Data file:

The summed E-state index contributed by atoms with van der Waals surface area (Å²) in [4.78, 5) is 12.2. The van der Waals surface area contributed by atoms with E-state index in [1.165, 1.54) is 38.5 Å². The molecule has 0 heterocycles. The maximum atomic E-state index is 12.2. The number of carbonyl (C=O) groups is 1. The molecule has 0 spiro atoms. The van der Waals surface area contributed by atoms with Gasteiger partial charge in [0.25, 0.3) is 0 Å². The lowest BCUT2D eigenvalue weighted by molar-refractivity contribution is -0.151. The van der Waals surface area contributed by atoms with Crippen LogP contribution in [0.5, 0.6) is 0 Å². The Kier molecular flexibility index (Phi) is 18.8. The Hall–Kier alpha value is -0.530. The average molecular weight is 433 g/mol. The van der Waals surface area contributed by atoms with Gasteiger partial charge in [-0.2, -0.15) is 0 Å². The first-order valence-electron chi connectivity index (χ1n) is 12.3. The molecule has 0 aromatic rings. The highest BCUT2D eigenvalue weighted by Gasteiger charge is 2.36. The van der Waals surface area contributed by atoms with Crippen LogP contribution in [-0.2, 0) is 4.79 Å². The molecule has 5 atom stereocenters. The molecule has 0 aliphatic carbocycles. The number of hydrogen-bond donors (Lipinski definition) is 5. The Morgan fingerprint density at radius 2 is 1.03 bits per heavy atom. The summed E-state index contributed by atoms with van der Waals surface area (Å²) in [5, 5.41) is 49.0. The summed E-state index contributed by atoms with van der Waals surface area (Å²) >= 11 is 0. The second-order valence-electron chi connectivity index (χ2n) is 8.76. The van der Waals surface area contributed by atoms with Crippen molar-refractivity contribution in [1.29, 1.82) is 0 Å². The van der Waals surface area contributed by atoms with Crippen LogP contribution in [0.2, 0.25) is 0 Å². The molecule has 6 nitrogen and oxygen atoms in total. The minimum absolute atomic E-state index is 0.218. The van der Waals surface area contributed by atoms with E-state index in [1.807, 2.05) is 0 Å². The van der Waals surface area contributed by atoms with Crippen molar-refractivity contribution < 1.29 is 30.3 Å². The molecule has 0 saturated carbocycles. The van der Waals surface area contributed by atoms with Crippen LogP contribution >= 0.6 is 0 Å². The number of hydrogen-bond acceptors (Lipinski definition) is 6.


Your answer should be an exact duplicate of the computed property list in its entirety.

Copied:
The summed E-state index contributed by atoms with van der Waals surface area (Å²) in [4.78, 5) is 12.2. The van der Waals surface area contributed by atoms with E-state index in [1.165, 1.54) is 38.5 Å². The molecule has 0 heterocycles. The maximum atomic E-state index is 12.2. The number of carbonyl (C=O) groups is 1. The molecule has 0 spiro atoms. The van der Waals surface area contributed by atoms with Gasteiger partial charge in [0.25, 0.3) is 0 Å². The lowest BCUT2D eigenvalue weighted by molar-refractivity contribution is -0.151. The van der Waals surface area contributed by atoms with Crippen LogP contribution in [0.5, 0.6) is 0 Å². The Kier molecular flexibility index (Phi) is 18.8. The Hall–Kier alpha value is -0.530. The average molecular weight is 433 g/mol. The van der Waals surface area contributed by atoms with Gasteiger partial charge in [-0.2, -0.15) is 0 Å². The first-order valence-electron chi connectivity index (χ1n) is 12.3. The molecule has 0 aromatic rings. The highest BCUT2D eigenvalue weighted by Gasteiger charge is 2.36. The van der Waals surface area contributed by atoms with Crippen LogP contribution in [-0.2, 0) is 4.79 Å². The molecule has 5 atom stereocenters. The molecule has 0 aliphatic carbocycles. The number of hydrogen-bond donors (Lipinski definition) is 5. The Morgan fingerprint density at radius 2 is 1.03 bits per heavy atom. The summed E-state index contributed by atoms with van der Waals surface area (Å²) in [5, 5.41) is 49.0. The summed E-state index contributed by atoms with van der Waals surface area (Å²) >= 11 is 0. The second-order valence-electron chi connectivity index (χ2n) is 8.76. The van der Waals surface area contributed by atoms with Crippen molar-refractivity contribution in [1.29, 1.82) is 0 Å². The van der Waals surface area contributed by atoms with Crippen LogP contribution in [0.2, 0.25) is 0 Å². The molecule has 6 nitrogen and oxygen atoms in total. The minimum absolute atomic E-state index is 0.218. The van der Waals surface area contributed by atoms with E-state index in [1.807, 2.05) is 0 Å². The van der Waals surface area contributed by atoms with Crippen molar-refractivity contribution < 1.29 is 30.3 Å². The molecule has 0 saturated carbocycles. The van der Waals surface area contributed by atoms with Crippen LogP contribution >= 0.6 is 0 Å². The number of hydrogen-bond acceptors (Lipinski definition) is 6.